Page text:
(Reuters) - The North Carolina college student credited with saving lives by tackling a gunman firing at his classmates was remembered on Sunday as a person who died, the way he lived, “putting others first.”
Riley Howell, 21, was one of two people killed on Tuesday at the University of North Carolina at Charlotte when a former student opened fire inside a classroom of nearly 50 students. Four other students were injured.
Howell, a member of the university’s Reserve Officer Training Corps (ROTC), was given full military honors at the memorial.
“Riley, thank you for being the big brother I never had, thank you for being my hero before you were everyone else’s,” said one friend who spoke at the televised memorial in a packed, 1,900-seat auditorium in Waynesville, North Carolina.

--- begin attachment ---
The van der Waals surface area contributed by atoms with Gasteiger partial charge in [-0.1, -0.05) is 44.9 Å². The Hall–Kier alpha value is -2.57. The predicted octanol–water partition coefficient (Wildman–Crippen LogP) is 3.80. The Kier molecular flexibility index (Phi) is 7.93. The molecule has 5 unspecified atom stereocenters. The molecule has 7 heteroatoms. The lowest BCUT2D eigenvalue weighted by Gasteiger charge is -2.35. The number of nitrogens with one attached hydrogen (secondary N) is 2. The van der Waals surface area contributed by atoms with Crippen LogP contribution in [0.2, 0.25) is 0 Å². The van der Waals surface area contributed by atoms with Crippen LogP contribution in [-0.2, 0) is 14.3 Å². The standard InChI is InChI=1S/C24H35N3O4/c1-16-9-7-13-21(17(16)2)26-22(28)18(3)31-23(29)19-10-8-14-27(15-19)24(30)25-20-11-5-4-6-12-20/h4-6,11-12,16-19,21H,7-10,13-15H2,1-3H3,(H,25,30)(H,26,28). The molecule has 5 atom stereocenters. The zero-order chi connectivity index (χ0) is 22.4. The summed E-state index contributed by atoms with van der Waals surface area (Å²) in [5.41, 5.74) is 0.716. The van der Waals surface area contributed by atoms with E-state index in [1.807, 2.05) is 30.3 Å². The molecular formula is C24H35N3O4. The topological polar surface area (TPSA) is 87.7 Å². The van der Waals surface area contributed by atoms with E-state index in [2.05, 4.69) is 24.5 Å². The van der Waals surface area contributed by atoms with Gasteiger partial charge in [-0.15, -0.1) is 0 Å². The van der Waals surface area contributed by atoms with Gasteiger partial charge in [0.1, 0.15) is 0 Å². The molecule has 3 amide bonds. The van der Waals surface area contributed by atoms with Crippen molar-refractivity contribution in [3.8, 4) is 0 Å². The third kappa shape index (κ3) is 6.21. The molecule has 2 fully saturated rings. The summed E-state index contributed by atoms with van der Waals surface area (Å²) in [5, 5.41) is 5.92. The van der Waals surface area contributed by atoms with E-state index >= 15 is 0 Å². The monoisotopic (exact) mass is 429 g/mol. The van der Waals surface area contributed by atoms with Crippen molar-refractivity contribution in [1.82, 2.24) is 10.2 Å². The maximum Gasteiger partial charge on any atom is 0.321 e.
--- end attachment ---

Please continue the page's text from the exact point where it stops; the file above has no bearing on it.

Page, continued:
The gunman, who authorities identified as Trystan Andrew Terrell, 22, has been charged with two counts of murder and four counts of attempted murder.
Howell, an environmental studies student, was described as adventurous, passionate about life and all living things.
He loved “anything Star Wars” and would have lightsaber fights in the yard with his younger brother Teddy, according to his obituary.
“My superhero doesn’t wear a cape he wears Tevas,” Teddy said of Riley, referring to his sandals of choice.
Howell’s girlfriend Lauren Westmoreland spoke to him directly during the service.
“When I first saw you, it was like the sun came out,” she said. “From now on, when the sun shines warmly and gently on my face, I will know that it’s you, holding me in spirit.”
Howell was buried following the memorial service.
Reporting by Maria Caspani, additional reporting by Andrew Hay; Editing by Daniel Wallis, Bill Berkrot and Darren Schuettler